A former history professor, Tom Miller
is a novelist and essayist. His most recent
novel is Full
Court Press (2000). His reviews
and essays have appeared in numerous books,
journals, and newspapers, including The
Encyclopedia of Southern History, American
History Illustrated, the Chicago
Tribune, and the Des Moines Register.
He also is a former Army officer and Vietnam
One of the positive outcomes of the Defense Department's decision to embed reporters with front-line units during Operation Iraqi Freedom has been a spate of embedded memoirs. Eighteen months after the fall of Baghdad, which ended the first phase of the conflict, several excellent volumes - spanning a spectrum of units and perspectives - have appeared. They include Pulitzer Prize winner Rick Atkinson's In the Company of Soldiers: A Chronicle of Combat and The March Up: Taking Baghdad with the 1st Marine Division by former Marines Ray Smith and Bing West. As satisfying as these - and others - have been, no one has written a more compelling account of the war than David Zucchino.
In some ways, Zucchino was lucky. Lucky, for example, to have been embedded with the 2nd Brigade Combat Team (Spartan Brigade), 3rd Infantry Division (Mechanized), the first American unit inside Baghdad. The Spartan Brigade's audacious armored rush - the thunder run of the title - into the heart of Baghdad on April 7 was the climactic moment of the invasion, and Zucchino was in a position to tell the story. But, Zucchino, national correspondent for the Los Angeles Times and a Pulitzer Prize winner, also brought his considerable skills as a reporter and writer to the task. The result is an unflinching chronicle of combat comparable to the best accounts of this generation. I was reminded especially of Mark Bowden's Black Hawk Down and Harold Moore and Joe Galloway's We Were Soldiers Once...and Young - pretty heady company indeed. Bowden and Zucchino once were colleagues at the Philadelphia Inquirer, and Zucchino helped edit Bowden's Black Hawk Down. Bowden returns the favor here by supplying a "Forward" for Thunder Run.
Initial American plans called for heavy mechanized divisions like the 3rd Infantry to capture the outskirts of Baghdad and seal off the city while light infantry (the 82nd and 101st Airborne) cleared the city block by block. There were actually two thunder runs. The initial thunder run - a rapid dash through hostile territory - on April 5 was meant to be a recon by fire, and the plans called for the Spartan Brigade to fight its way into the city and out again. Enemy fire along the route was withering, if disorganized, but the Brigade suffered few casualties while killing an estimated 1000 enemy fighters and destroying entire networks of roadside bunkers. The Division's commanders also believed that they had disproved Army doctrine that tanks were not effective in urban terrain. The success of the first thunder run spawned a second one two days later.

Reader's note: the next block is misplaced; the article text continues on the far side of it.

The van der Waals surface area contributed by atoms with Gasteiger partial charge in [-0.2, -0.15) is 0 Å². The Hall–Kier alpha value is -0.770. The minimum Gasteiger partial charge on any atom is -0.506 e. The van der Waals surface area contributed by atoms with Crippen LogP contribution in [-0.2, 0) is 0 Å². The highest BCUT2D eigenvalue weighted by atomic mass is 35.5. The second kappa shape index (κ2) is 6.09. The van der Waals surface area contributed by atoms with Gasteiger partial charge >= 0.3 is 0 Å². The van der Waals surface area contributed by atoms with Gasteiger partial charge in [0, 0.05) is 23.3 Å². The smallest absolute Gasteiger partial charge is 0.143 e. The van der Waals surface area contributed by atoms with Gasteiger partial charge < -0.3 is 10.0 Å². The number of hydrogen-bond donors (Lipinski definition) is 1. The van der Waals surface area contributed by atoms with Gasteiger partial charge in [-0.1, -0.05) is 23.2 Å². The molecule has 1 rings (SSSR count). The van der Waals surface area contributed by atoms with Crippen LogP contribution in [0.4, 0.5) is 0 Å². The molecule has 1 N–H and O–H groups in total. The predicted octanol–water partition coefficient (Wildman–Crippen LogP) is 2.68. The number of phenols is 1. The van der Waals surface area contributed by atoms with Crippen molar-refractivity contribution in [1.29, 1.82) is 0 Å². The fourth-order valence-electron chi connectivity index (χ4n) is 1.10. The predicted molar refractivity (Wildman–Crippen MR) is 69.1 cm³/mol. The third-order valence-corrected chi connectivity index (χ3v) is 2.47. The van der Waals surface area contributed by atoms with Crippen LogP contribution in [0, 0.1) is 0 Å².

For their second thunder run on April 7, the Brigade intended to penetrate to the city center and occupy key government buildings before pulling out. It was another recon by fire, but Spartan Brigade Commander Col. David Perkins hoped to convince his superiors to let him stay once he was in place. Perkins was convinced that once he had seized the city center that Saddam's regime would collapse from inside out. The operation jumped off just before 6:00 a.m., and just after 8:00 a.m., the lead company rolled into Saddam's Republican Palace in downtown Baghdad. The fiercest fighting was out along Highway 8 which had to be kept open for resupply. Those fights raged all day as seemingly suicidal Republican Guards, Fedayeen, and Syrian mercenaries hurled themselves against the Americans. Late in the day, Col. Perkins' appeal to remain in the city was approved, and within days, Baghdad had been liberated. The Spartan Brigade's thunder run had broken the back of the Iraqi resistance. To Americans watching back home on TV, it looked deceptively easy. But, as Zucchino relates in searing detail, the fighting - especially to secure the key interchanges along Highway 8 - was vicious and deadly and turned on the skill and heroism of American soldiers.
Shortly thereafter, the second act of the Iraqi War - nation building - began, and it has proved more frustrating and intractable than most expected. That, however, should not detract from what American troops accomplished in act one. In a way, the entire campaign was a thunder run - unprecedented in its swiftness and lethality. The Third Infantry is on its way back to Iraq as I write. There won't be any thunder runs this time and probably no books about their exploits, but their mission is no less important. I wish them God's speed.